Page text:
We follow a ton of live floral designers and flower farmers on Instagram including @thefarmersdaughterflowers, @tulipinadesign, @ponderosa_and_thyme, @runningwildflorals, and so many others! We also regularly come back to a few books for inspiration including
We also regularly come back to a few books for inspiration including The Flower Recipe Book by Alethea Harampolis and Jill Rizzo of Studio Choo, and The Flower Workshop by Ariella Chezar. Google image search is also a super helpful tool when looking for images of a particular bloom.
How does a typical workday at Amaranthus Paper & Flora look like?
My mom and I lead fairly different “typical” work days. I tend to focus on email, website, and social media in the morning and photo shoots when needed.
I usually do more production work in the afternoons, and I’ll often continue working on stems into the evening as my husband and I watch a movie. My mom prefers to do a lot of her stem construction work in the morning and will often cut loads of petals at night.
We text or call back and forth frequently to touch base, ask each other questions, and share pictures with each other.
Where do you see your business in 5 years? Or What are your goals?
We’d love to live and work in the same city — or at least the same state! A dream would be to have a semi-public studio outside our homes.
We could meet with clients there, host pop-ups, and develop an interactive/workshop-based element in which we enlist community participation to create the blooms that we donate for our Giving Initiative.
My Favorite Items to work with:
We mainly work in 180 gm crepe paper. We prefer the heavier weight because it has the most stretch for sculpting, and we think it holds its form best (which is important to us so that blooms are resilient enough be shipped). We buy most of our papers from Carte Fini Crepe Paper and Paper Mart, and we also have started using some 160 gm colors from Castle in the Air, too.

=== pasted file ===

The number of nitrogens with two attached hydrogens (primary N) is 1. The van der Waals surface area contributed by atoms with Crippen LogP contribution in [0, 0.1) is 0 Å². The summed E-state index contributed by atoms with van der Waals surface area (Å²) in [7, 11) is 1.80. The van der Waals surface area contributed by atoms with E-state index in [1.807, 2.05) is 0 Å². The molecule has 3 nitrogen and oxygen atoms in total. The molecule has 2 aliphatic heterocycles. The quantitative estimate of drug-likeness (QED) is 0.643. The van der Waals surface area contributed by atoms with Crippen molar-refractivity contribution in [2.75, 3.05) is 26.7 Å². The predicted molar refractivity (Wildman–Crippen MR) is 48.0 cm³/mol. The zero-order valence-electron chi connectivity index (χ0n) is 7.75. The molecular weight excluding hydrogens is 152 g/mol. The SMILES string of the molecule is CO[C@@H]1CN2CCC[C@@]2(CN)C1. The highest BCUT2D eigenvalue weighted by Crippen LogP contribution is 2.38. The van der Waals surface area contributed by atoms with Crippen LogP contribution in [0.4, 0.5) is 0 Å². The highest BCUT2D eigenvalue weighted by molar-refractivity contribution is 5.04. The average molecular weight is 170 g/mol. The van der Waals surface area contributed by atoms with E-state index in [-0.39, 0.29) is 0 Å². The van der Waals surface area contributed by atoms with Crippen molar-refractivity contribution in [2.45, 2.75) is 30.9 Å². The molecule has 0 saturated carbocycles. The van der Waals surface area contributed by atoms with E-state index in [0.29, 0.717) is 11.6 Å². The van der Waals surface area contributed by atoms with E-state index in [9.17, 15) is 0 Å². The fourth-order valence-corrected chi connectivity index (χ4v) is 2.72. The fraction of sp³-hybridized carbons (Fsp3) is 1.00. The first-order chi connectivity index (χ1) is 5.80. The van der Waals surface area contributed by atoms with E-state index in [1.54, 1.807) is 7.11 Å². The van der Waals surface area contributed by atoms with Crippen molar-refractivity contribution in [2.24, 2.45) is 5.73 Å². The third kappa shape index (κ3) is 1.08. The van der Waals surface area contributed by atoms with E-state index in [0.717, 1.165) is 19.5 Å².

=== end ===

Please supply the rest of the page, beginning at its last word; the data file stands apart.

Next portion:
We use hot glue with LOW TEMP hot glue guns. We are totally accident prone and burn ourselves regularly, and the high temp guns just hurt too much! We found issues with white/liquid glues discoloring the crepe paper, so we prefer hot glue because it doesn’t have that issue (and dries faster).
We have quite a collection of scissors, but nothing super fancy. My favorite scissors are probably my Westcott Titanium Non-Stick pair because they are pretty heavy duty and can also cut tape without getting a clunky buildup.
How to Take Professional Images
- I take all our photos with my iPhone!
- Use only take images during natural daylight time. I will actually turn OFF any lights so it doesn’t mess with color or shadows.
- If I have a day with great light, I will take a bunch of photos at once to use in the future.
- Try to shoot where you have diffuse light rather than direct sunlight/shadows.
- I make sure my phone is on FULL BRIGHTNESS when I take and edit my photos.
- My preferred app for photo editing is Afterlight. I don’t use any filters, but after lots of experimenting with the “look” I want, I tend to stick to a general workflow of steps to edit my photos. Generally, I make them brighter, increase contrast a little, then decrease shadows, increase highlights, brighten again, tweak temperature, and sharpen the focus. Occasionally I’ll play with color balance when necessary.
Paper Flowers 101 & How to Take Professional Images